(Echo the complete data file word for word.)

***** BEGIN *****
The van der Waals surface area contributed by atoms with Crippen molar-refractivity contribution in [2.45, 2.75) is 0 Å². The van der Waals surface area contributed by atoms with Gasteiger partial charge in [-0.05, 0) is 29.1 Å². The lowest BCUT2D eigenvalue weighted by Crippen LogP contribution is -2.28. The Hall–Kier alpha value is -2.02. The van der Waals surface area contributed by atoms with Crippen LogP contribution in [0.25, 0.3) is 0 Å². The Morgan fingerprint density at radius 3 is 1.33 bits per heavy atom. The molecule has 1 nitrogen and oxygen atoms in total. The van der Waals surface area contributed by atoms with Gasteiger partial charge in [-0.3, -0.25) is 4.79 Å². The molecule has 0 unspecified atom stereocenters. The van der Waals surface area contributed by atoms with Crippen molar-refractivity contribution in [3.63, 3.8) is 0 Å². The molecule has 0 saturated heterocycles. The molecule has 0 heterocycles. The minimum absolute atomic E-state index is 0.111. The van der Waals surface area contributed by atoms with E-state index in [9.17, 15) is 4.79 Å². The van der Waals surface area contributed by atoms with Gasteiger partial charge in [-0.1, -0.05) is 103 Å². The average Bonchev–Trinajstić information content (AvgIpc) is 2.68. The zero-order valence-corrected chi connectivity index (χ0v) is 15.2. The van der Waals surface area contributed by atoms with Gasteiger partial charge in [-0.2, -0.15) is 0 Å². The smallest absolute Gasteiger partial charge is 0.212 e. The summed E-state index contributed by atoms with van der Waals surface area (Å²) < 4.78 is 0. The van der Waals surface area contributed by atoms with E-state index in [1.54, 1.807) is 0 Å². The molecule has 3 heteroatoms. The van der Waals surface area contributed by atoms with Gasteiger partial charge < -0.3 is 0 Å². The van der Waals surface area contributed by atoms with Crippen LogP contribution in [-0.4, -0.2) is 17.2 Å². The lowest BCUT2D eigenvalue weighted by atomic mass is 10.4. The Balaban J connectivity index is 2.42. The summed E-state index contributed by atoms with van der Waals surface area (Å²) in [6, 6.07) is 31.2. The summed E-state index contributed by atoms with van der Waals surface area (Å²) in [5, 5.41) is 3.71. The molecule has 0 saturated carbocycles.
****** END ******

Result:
The van der Waals surface area contributed by atoms with Crippen molar-refractivity contribution in [2.45, 2.75) is 0 Å². The van der Waals surface area contributed by atoms with Gasteiger partial charge in [-0.05, 0) is 29.1 Å². The lowest BCUT2D eigenvalue weighted by Crippen LogP contribution is -2.28. The Hall–Kier alpha value is -2.02. The van der Waals surface area contributed by atoms with Crippen LogP contribution in [0.25, 0.3) is 0 Å². The Morgan fingerprint density at radius 3 is 1.33 bits per heavy atom. The molecule has 1 nitrogen and oxygen atoms in total. The van der Waals surface area contributed by atoms with Gasteiger partial charge in [-0.3, -0.25) is 4.79 Å². The molecule has 0 unspecified atom stereocenters. The van der Waals surface area contributed by atoms with Crippen molar-refractivity contribution in [3.63, 3.8) is 0 Å². The molecule has 0 saturated heterocycles. The molecule has 0 heterocycles. The minimum absolute atomic E-state index is 0.111. The van der Waals surface area contributed by atoms with E-state index in [9.17, 15) is 4.79 Å². The van der Waals surface area contributed by atoms with Gasteiger partial charge in [-0.1, -0.05) is 103 Å². The average Bonchev–Trinajstić information content (AvgIpc) is 2.68. The zero-order valence-corrected chi connectivity index (χ0v) is 15.2. The van der Waals surface area contributed by atoms with Gasteiger partial charge in [-0.2, -0.15) is 0 Å². The smallest absolute Gasteiger partial charge is 0.212 e. The summed E-state index contributed by atoms with van der Waals surface area (Å²) < 4.78 is 0. The van der Waals surface area contributed by atoms with E-state index in [1.54, 1.807) is 0 Å². The molecule has 3 heteroatoms. The van der Waals surface area contributed by atoms with Gasteiger partial charge < -0.3 is 0 Å². The van der Waals surface area contributed by atoms with Crippen LogP contribution in [-0.4, -0.2) is 17.2 Å². The lowest BCUT2D eigenvalue weighted by atomic mass is 10.4. The Balaban J connectivity index is 2.42. The summed E-state index contributed by atoms with van der Waals surface area (Å²) in [6, 6.07) is 31.2. The summed E-state index contributed by atoms with van der Waals surface area (Å²) in [5, 5.41) is 3.71. The molecule has 0 saturated carbocycles.